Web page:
Michigan local foods rising in popularity
The 2013 Locavore Index ranks Michigan as 22nd in terms of commitment to local foods.
How does Michigan compare to the rest of the nation in the area of availability and consumption of locally produced foods? A Vermont-based local food advocacy group recently ranked Michigan 22 out of the 50 states and District of Columbia in 2013, moving up from a 2012 ranking of 25.
In an interview on WKAR Radio’s Current State program, the Michigan State University Center for Regional Food Systems Director, Mike Hamm, referenced the Locavore Index and highlighted several indicators that demonstrate progress being made in Michigan. First, the number of farmers markets in Michigan has increased from 90 to 280 during the last 11 years according to the Michigan Farmer’s Market Association. Second, in recognition of the economic development potential of Michigan’s agri-food system, the state government is providing money for development of regional food hubs, which help regional producers aggregate, distribute and market their products. Third, farmers are taking advantage of new market opportunities like schools and hospitals, which are increasingly interested in purchasing locally grown products.
In addition, local food advocates highlight the following benefits of increasing investment in local food systems:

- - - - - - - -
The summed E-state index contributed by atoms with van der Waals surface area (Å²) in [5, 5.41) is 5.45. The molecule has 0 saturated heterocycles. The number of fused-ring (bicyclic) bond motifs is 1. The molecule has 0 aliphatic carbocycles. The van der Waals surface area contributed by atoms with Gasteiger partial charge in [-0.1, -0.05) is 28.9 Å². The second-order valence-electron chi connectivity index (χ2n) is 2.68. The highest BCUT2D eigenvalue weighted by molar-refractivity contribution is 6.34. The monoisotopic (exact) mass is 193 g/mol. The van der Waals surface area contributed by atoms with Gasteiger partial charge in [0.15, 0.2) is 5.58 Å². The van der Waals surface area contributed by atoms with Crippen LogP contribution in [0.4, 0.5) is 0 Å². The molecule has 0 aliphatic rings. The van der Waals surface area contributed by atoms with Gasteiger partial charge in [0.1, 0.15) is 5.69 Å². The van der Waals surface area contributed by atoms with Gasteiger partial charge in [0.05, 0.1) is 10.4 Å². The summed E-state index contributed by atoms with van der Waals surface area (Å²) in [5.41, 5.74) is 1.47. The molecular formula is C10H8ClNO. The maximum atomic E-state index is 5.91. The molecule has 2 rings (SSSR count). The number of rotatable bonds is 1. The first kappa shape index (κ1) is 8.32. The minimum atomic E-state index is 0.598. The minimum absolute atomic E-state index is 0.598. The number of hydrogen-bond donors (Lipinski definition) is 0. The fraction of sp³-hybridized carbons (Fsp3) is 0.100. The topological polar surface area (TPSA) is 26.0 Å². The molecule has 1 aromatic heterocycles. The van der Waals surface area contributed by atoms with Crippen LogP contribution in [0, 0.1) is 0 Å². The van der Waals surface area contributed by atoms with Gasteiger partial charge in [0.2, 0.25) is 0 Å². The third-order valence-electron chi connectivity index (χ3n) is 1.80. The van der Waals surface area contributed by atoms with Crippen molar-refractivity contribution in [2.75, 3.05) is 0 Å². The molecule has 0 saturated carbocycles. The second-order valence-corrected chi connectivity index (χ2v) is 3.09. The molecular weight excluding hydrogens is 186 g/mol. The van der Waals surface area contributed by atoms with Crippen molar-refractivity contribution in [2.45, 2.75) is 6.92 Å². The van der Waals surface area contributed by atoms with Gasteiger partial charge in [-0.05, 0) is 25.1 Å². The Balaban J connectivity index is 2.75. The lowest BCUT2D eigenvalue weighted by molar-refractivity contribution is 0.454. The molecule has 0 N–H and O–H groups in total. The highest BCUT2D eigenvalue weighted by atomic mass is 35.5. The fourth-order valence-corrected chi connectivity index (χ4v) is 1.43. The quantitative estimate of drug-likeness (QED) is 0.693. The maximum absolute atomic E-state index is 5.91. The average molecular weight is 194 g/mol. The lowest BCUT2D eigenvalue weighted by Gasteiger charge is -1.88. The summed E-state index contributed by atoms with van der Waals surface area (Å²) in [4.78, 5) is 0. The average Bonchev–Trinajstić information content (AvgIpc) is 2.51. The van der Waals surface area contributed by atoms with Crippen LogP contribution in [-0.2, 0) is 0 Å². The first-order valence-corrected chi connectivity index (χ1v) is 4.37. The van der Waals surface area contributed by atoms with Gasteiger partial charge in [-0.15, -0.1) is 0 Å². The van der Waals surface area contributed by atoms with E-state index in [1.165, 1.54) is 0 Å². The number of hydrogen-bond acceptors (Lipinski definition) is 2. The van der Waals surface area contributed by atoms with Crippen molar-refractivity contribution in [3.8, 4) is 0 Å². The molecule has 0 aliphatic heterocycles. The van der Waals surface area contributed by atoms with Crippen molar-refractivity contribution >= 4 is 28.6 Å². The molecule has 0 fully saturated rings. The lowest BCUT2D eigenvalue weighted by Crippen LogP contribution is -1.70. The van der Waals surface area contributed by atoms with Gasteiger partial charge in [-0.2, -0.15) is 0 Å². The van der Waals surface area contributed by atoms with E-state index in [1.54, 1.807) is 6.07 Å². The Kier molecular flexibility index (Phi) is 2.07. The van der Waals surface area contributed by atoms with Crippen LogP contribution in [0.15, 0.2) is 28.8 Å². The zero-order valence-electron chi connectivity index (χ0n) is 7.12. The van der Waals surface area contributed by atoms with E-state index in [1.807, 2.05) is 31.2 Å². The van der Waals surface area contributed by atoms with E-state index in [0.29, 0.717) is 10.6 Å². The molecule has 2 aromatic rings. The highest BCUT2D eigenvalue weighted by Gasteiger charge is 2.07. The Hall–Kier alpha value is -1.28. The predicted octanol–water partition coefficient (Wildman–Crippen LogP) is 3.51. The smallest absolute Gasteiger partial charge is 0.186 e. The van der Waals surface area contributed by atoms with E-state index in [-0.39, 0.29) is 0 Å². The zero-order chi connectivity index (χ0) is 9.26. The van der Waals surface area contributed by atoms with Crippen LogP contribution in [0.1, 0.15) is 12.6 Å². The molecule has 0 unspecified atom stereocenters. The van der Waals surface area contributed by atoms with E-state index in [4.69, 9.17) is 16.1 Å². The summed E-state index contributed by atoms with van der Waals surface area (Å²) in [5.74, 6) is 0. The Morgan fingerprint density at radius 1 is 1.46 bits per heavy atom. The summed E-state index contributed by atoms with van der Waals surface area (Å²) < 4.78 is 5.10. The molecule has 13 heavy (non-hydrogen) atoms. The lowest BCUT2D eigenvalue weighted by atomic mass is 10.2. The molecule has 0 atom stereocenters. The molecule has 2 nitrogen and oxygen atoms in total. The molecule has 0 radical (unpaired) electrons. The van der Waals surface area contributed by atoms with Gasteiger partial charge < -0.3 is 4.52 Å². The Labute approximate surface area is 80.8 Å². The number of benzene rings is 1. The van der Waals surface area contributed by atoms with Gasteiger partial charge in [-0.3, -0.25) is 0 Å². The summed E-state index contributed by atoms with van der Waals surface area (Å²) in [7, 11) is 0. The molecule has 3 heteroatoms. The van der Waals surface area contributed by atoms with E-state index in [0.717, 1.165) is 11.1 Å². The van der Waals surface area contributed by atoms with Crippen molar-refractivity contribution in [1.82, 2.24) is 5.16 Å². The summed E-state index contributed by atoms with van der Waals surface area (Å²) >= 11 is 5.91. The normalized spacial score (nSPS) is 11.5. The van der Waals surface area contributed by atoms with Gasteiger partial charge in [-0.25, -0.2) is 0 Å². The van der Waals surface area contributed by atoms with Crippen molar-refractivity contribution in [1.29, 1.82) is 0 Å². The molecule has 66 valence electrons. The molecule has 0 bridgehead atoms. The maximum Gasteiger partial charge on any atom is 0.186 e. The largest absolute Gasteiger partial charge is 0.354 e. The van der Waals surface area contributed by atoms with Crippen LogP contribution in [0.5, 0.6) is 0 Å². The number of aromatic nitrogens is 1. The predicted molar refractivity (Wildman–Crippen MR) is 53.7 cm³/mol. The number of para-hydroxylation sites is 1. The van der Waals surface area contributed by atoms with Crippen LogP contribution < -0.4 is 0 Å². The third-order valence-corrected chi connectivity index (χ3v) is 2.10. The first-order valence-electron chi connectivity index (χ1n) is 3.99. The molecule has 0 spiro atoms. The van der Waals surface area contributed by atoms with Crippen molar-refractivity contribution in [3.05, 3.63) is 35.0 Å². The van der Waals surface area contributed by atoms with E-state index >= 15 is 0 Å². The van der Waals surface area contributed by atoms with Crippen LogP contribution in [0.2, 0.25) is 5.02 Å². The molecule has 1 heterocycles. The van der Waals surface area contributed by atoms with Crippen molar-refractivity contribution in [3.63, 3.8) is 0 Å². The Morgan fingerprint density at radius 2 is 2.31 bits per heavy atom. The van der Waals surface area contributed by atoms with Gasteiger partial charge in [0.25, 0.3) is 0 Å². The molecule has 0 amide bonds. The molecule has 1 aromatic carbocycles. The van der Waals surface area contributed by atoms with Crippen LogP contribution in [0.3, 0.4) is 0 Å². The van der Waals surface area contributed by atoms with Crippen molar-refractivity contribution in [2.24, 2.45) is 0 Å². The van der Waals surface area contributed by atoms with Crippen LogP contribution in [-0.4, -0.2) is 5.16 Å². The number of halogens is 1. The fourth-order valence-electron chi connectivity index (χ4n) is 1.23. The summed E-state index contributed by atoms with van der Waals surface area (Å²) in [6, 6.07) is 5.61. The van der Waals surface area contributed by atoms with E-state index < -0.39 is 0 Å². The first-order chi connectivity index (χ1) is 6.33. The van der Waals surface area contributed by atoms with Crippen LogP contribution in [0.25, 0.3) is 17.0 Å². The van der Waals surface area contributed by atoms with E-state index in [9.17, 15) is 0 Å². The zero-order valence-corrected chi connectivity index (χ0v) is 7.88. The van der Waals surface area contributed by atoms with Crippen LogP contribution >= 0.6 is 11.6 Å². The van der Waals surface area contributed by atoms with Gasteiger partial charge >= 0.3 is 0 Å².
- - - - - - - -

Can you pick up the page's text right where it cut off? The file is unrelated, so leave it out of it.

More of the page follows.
- Improve your local economy
- Create new jobs
- Increase the health of your residents
- Lower health care costs
- Create new businesses
Progress in our state’s commitment to local foods is demonstrated by Michigan’s move up from the 25th slot to the current ranking at number 22. The top five slots in 2013 go to the states of Vermont, Maine, New Hampshire, North Dakota and Iowa – and the last five slots are the states of Texas, Florida, Louisiana, Arizona and Nevada. While these rankings are all relative, the stated purpose of the Locavore Index is to encourage local food efforts in every state. With Michigan’s rich agricultural diversity and our 2010 policy initiative, the Michigan Good Food Charter, which presents a vision for Michigan’s food and agriculture systems for the next 10 years, Michigan should continue to rank well in terms of its commitment to local and regional foods.
Michigan State University Extension Community Food Systems educators are affiliates of the MSU Center for Regional Food Systems, and work on initiatives around the state that inform and support local/regional foods. For more information on this team and their educational initiatives, go to MSU Extension Community Food Systems webpage.
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